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Brush off/aside/up/with

Average: 2 (1146 votes)

You may know about brushing your hair with a brush or that you brush the dirt off a seat before you sit down, but do you know these other brush words?

Brush with

A brief encounter with something notable or unpleasant is a brush with. It's used for situations in which you experience or nearly experience something.

Being interviewed by a local TV station was my only brush with fame.

If for example you nearly die, you have a brush with death.

Idiom: In a state

Average: 3.5 (191 votes)

In a state, particularly in British English, is used informally for a couple of situations.

When someone becomes nervous or upset, they are in a state:

Nervous: She gets herself into a real state worrying about her exams.

Upset: James has been in a terrible state since his girlfriend broke up with him.

State is also used casually to describe something that is messy, untidy or chaotic.

What does No-brainer mean?

Average: 3.1 (77 votes)

Two news articles caught my eye (attracted my attention) today:

Washington Post Headline
Why accepting the Iran nuclear deal is a no-brainer

The Guardian Headline
Harry Kewell says joining Watford to coach their Under-21s 'was a no-brainer'

What does no-brainer mean?

When something requires little or no thought, it is a no-brainer. It's an easy decision or choice to make.

No-brainer is a noun, the plural form is no-brainers.

3 Beach Idioms

Average: 3.5 (148 votes)

Do you recognise these three beach idioms?

Beach bum

A young man who is always on the beach is a beach bum. A beach bunny is often used for females.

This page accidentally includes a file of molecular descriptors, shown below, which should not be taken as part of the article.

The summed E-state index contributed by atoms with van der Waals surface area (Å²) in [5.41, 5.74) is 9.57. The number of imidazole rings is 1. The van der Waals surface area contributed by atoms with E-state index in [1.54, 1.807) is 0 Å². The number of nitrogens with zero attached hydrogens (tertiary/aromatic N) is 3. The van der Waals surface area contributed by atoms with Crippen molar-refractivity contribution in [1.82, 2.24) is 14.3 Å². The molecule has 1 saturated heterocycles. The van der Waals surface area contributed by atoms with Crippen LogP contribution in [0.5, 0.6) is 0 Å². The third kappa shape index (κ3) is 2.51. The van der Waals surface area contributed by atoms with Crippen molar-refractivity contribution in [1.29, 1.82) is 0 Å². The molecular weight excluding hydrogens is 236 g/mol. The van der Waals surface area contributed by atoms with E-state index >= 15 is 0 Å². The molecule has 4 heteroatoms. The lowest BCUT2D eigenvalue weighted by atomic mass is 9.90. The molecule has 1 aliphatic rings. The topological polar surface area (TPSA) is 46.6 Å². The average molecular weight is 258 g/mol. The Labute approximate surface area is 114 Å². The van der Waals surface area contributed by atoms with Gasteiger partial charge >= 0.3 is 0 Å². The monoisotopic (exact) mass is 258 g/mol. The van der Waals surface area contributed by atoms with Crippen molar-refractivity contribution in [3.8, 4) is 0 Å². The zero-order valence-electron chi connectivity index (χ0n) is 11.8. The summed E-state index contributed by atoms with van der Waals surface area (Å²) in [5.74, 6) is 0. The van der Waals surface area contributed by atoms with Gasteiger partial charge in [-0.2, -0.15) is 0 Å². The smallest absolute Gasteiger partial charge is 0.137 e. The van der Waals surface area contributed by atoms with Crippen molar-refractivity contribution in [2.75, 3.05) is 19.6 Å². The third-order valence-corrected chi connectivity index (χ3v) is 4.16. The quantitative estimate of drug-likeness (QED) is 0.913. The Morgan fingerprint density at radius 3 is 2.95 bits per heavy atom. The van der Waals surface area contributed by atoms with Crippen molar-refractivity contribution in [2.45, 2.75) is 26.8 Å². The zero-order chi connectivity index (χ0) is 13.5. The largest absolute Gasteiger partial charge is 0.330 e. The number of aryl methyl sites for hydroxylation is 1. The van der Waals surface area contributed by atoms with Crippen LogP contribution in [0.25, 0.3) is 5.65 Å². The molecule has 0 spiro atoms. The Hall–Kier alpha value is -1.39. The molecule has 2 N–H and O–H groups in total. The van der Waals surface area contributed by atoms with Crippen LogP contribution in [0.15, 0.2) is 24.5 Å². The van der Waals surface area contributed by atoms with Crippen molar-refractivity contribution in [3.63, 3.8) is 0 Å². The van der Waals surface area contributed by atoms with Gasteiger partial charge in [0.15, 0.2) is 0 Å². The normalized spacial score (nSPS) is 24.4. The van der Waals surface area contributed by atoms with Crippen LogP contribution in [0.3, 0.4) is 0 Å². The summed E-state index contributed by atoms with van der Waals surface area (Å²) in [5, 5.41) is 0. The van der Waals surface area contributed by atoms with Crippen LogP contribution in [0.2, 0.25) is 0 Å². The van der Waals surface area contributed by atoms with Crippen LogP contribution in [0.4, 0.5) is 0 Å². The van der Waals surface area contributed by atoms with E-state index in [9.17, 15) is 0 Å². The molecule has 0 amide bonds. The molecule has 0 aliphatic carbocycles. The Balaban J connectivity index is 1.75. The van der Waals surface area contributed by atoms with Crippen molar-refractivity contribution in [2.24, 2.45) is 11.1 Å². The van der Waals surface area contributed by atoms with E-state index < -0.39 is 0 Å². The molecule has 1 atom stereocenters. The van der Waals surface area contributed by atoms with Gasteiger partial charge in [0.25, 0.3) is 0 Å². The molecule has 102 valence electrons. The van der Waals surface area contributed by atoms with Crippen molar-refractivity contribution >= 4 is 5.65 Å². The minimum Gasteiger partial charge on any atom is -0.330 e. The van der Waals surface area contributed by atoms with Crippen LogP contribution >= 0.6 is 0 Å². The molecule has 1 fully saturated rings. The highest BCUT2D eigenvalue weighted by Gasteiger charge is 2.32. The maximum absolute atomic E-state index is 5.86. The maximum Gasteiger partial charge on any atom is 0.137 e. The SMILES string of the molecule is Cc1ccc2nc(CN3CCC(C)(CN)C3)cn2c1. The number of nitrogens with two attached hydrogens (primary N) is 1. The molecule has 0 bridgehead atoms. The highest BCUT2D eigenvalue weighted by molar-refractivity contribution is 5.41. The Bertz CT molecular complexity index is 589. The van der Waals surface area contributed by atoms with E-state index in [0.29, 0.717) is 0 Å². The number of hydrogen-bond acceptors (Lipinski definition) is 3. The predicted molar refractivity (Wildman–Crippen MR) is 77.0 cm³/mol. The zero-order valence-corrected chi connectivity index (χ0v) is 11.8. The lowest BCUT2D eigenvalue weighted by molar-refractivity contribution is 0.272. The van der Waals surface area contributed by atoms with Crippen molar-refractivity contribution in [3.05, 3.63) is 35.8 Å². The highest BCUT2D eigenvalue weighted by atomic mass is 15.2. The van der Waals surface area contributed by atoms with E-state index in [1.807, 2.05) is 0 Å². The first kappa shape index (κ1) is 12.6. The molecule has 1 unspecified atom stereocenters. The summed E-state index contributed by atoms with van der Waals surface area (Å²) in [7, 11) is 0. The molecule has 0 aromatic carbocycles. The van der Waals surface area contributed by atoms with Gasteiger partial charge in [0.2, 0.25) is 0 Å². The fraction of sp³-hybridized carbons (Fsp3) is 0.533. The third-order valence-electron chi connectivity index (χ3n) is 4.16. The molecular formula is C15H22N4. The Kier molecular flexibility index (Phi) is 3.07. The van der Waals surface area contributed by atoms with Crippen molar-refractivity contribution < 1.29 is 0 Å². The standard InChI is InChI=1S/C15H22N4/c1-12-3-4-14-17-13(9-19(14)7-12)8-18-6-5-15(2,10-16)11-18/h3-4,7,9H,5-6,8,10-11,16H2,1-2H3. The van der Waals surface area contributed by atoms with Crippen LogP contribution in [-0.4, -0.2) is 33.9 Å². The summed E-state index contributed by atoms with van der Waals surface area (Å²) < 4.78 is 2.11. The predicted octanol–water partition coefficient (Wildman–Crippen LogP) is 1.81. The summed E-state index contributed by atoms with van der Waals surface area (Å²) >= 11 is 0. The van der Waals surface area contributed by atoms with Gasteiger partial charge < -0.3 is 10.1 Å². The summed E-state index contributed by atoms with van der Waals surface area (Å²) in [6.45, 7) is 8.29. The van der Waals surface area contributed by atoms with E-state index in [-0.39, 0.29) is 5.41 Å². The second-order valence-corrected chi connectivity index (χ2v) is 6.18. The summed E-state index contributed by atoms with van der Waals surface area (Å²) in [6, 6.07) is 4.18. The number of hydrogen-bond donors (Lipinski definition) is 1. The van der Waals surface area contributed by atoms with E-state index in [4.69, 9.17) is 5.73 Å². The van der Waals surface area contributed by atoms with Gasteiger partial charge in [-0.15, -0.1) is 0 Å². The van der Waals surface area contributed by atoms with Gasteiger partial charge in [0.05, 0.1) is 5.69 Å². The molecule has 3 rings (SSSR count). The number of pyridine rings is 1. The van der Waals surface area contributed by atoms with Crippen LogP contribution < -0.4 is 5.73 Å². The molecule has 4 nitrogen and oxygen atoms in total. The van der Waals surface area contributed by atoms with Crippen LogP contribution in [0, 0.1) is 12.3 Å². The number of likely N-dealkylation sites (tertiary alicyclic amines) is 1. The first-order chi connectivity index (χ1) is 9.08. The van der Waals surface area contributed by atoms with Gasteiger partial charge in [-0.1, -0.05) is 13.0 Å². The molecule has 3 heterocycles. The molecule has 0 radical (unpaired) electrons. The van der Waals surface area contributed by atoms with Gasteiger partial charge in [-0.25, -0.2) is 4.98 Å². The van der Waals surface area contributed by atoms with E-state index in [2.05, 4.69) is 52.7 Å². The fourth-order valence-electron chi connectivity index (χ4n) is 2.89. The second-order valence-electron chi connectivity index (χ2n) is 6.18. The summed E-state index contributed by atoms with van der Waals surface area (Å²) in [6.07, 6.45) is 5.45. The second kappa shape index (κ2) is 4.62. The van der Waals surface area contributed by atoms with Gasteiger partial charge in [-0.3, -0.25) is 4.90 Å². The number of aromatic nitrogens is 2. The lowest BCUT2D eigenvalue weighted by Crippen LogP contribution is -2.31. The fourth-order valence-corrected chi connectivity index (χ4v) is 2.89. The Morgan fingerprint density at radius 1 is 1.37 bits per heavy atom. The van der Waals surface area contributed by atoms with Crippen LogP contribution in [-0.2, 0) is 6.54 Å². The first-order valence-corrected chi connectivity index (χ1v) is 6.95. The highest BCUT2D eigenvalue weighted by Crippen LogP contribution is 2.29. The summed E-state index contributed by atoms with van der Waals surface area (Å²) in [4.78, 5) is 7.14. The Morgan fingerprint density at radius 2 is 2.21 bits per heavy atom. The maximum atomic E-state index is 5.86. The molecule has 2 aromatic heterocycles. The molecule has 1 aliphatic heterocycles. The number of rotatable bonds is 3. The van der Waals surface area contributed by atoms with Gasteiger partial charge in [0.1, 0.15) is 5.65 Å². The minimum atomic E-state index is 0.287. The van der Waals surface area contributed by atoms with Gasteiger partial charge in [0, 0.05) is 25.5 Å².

He's turned into a real beach bum since he moved to California.

Life's a beach

When you are very happy because your life is going well, life's a beach. It has the opposite meaning of the more well-known idiom, life's a bitch.

He got engaged and got promoted - life's a beach for him at the moment.

Month Idioms

Average: 2.8 (82 votes)


It'll be a long day in January
Use it to describe something that will never happen. When hell freezes over has the same meaning.
It'll be a long day in January when you beat me at tennis.


Mad as a March hare
Acting crazy. Hares, which look like rabbits, just around and act crazy during their March breeding seson.
I like Jimmy but he acts as mad as March hare sometimes.

5 Heat Idioms

Average: 3 (129 votes)

It's heating up (the weather is getting warmer) here in Malta.

Do you know that heat up is also used to describe a situation that is becoming intense, or angry: "The conversation started to heat up so I decided to leave."

Here are five other heat related expressions.

Take the heat

If you can take the heat you can take criticism and handle stressful situations.

"Don't worry, if the project fails and the boss gets angry, I'll take the heat for us."

4 Face Idioms

Average: 2.9 (133 votes)

Straight Face

When your face shows no emotion, especially when you are trying not to laugh, you keep a straight face.

Don't laugh, try and keep a straight face or she will know you are joking.

His new hairstyle is so funny I found it hard to keep a straight face.

Lose Face

When you lose face you feel you have lost the respect of others because of something you have done. When feel embarrassed when you lose face.

7 Happy Idioms

Average: 4 (1367 votes)

How are you feeling today? I hope you are in a good mood. Here are seven idioms we use to show we are happy.

On cloud nine
Extremely happy when something wonderful happens.
She's been on cloud nine since she found out she is pregnant.

Like a dog with two tails
To look and be very happy.
Was he pleased? He was like a dog with two tails.

6 Cat Idioms

Average: 2.3 (345 votes)

Fat cat

A negative description of a rich and powerful person.

Those fat cats in government don't care about the poor.

Cat got your tongue?

Has the cat got your tongue? is an expression we say to people when we want them to speak but they aren't.

Tell me why you are late again. What's the matter, has the cat got your tongue?

6 Dog Idioms

Average: 3.4 (177 votes)

How many of you know the English expression raining cats and dogs, as in, 'I'm not going outside, it's raining cats and dogs'?

It means, and no one seems to know why, raining very heavily. The other strange thing I've noticed about this expression is the amount of English learners know it. Why is this expression so well know to students, I have no idea? Perhaps it's a fun, simple and easy phrase to remember?

Let's introduce you to some other expressions featuring the animal that makes up half that idiom - the dog.